9. Write.  Keep writing, no matter what.  Write the words during your ‘you time,’ take a notebook with you to family dinners so you can scribble when you need a break (perfectly acceptable to hide out in the bathroom for this one), write on your lunch break during work, write whenever you have even a minute’s chance.  You write because you love it, so don’t stop.  Let the words help you.
  10. Post-Holiday Boozing.  I say boozing because that’s what I do, but you can replace that with anything your heart desires, like a quiet dinner or a particularly energetic session at the gym (weirdo).  I’ve actually made this a tradition over the last several years.  Depending on how the final holiday falls, I go out either the night after or the weekend after Christmas and have a few drinks with the calmer of my friends, usually no more than one or two.  Yes, this seems counterintuitive:  after all, you’ve just used up your finite energy supply on all those other holiday functions.  Hear me out, though.  This planned night of drinking is something to look forward to, something to get you through those holiday celebrations, a way of celebrating the fact that those celebrations are all over for another year.  I’ve done this every year since I was 22, and my God has it helped me keep my sanity.

There you have it, folks:  my suggestions for writers or any other introverts trying to survive the season.  Feel free to add your own, I’m sure I’ve missed some, and when you get close to the point of ‘fuck this,’ take a nap.  Naps always help.  And maybe eat some pie.  Pie is delicious.

 


Now for a Little Something Depressing

Allow me to bring the room down for a second:

My grandmother passed away on October 19th.  83 years old, she would’ve been 84 on the 22nd, and she was one of the sweetest, most amazing woman I’ve ever had the pleasure of knowing—the nicest person I’ve ever met.

No, seriously, the nicest.  The worst thing I ever heard her say about anyone was, and I quote, “Hitler was not a nice man.”

Understatement, Grandma.  Serious understatement.

One of the most important people in my life, she influenced me in the best possible way.  Cardinal sin of the family:  upsetting Grandma.  One simply didn’t do so, and if one did upset her, the guilt springing for her disappointment was a far worse punishment than anything handed down by my mother.  She unwittingly acted as a sort of behavioral barometer:  if we didn’t want Grandma to know about it, then we probably shouldn’t do it in the first place.  As we became adults, this general rule was later paired with another:  if said activity was generally acceptable but not actually Grandma-approved, as a family we simply made sure she didn’t know about it.  (Hello, getting shitfaced/having a sex life/taking the Lord’s name in vain/getting in a fight/wearing revealing clothing/indulging one’s road rage/any number of other enjoyable past times!)  My grandmother was a focal point, a sort of lynchpin, the (sometimes uninformed and rose-colored glasses wearing) matriarch.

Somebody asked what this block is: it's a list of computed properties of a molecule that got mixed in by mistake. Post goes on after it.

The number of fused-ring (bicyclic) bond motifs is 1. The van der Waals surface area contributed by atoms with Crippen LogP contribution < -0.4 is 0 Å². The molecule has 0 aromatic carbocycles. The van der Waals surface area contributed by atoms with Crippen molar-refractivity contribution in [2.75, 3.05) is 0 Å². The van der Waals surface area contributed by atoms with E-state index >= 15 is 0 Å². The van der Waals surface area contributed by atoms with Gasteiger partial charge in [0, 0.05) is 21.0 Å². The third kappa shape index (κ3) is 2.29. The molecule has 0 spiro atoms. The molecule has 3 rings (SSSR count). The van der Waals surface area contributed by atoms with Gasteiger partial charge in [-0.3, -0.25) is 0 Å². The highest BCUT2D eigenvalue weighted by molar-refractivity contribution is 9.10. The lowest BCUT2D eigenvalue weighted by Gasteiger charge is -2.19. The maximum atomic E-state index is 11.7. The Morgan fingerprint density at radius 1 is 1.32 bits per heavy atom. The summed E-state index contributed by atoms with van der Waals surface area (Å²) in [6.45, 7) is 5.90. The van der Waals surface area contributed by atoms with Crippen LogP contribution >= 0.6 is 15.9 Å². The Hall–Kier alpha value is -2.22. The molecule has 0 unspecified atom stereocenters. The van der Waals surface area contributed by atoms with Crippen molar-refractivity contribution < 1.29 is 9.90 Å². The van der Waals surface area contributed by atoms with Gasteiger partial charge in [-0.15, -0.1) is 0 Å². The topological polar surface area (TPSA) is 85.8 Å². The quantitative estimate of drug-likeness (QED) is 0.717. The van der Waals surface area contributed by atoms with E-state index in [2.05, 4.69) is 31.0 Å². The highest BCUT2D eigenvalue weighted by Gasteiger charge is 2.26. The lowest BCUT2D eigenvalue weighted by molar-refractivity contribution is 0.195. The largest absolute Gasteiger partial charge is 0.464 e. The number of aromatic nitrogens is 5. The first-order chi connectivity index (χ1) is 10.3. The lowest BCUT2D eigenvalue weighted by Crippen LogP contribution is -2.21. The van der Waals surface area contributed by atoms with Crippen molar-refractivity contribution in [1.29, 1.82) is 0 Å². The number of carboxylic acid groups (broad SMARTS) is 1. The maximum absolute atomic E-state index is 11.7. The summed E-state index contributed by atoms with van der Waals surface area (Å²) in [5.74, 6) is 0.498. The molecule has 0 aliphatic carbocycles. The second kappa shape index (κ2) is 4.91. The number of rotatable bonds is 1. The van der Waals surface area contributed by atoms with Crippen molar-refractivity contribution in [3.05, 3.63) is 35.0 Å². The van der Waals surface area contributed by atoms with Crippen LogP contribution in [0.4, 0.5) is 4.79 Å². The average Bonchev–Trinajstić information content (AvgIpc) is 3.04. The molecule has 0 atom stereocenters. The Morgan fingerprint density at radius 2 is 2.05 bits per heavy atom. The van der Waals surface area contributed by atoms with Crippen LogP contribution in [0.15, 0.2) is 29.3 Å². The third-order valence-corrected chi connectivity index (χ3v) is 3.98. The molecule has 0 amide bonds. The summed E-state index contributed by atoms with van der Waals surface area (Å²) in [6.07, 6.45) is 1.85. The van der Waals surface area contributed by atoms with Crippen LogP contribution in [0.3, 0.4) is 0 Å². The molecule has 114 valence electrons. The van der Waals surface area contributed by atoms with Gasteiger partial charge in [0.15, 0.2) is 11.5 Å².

Hers was not a sudden passing; hospice care started in early September.  I started mourning then as I watched this vibrant woman slowly fade away, and every visit she was a little bit worse, until eventually every visit I found her to be a lot worse.  No surprise when the call came that she was unresponsive and didn’t have long left.

A couple years ago my family faced the sudden death of my father.  I’ve yet to find any experience more jarring than the county sheriff knocking on the door in the wee hours of the morning, and one of the most painful aspects was not being able to say goodbye.   This time, at least, I was blessed with that chance.

And I’m grateful.  The call came around 5 p.m. on Friday, and I was at the nursing home by 7:30.  I stayed roughly three hours, keeping my grandfather company, discussing matters with my uncle, and in general keeping vigil.  We didn’t leave until my mother (who had driven back from a camping trip) and my sister (who had been working) arrived.  When I left, I had the opportunity to do what I hadn’t been able to do before:

I held her hand.  I told her that it was okay for her to go.  I told her I loved her.

I then cried the entire 35 minute drive home, and she passed away early the next morning.

Whether or not she knew I was there, whether or not she heard me, is debatable.  We have no way of knowing, of course, since it’s not like we can tap her on the shoulder and ask.  (Although how interesting would that be?  Tap, tap—hand her a glass of wine.  So Grandma, did you know I was there?  How’s the other side?  Is God as snarky as I’ve always imagined?)  But let’s be honest here:  when someone is that far gone, keeping watch over her is more for us than for her, more to make us feel better than to truly ease her way.  Who it’s for doesn’t really matter, though, because she’s now at peace and, because I had those final few moments, I’m more at peace, too.

Of course I’m sad.  I’m upset and I’m hurting and I miss my Grandma, but I know she lived long, she lived well, and she knew before this that I love her.  She didn’t need me to tell her at the end.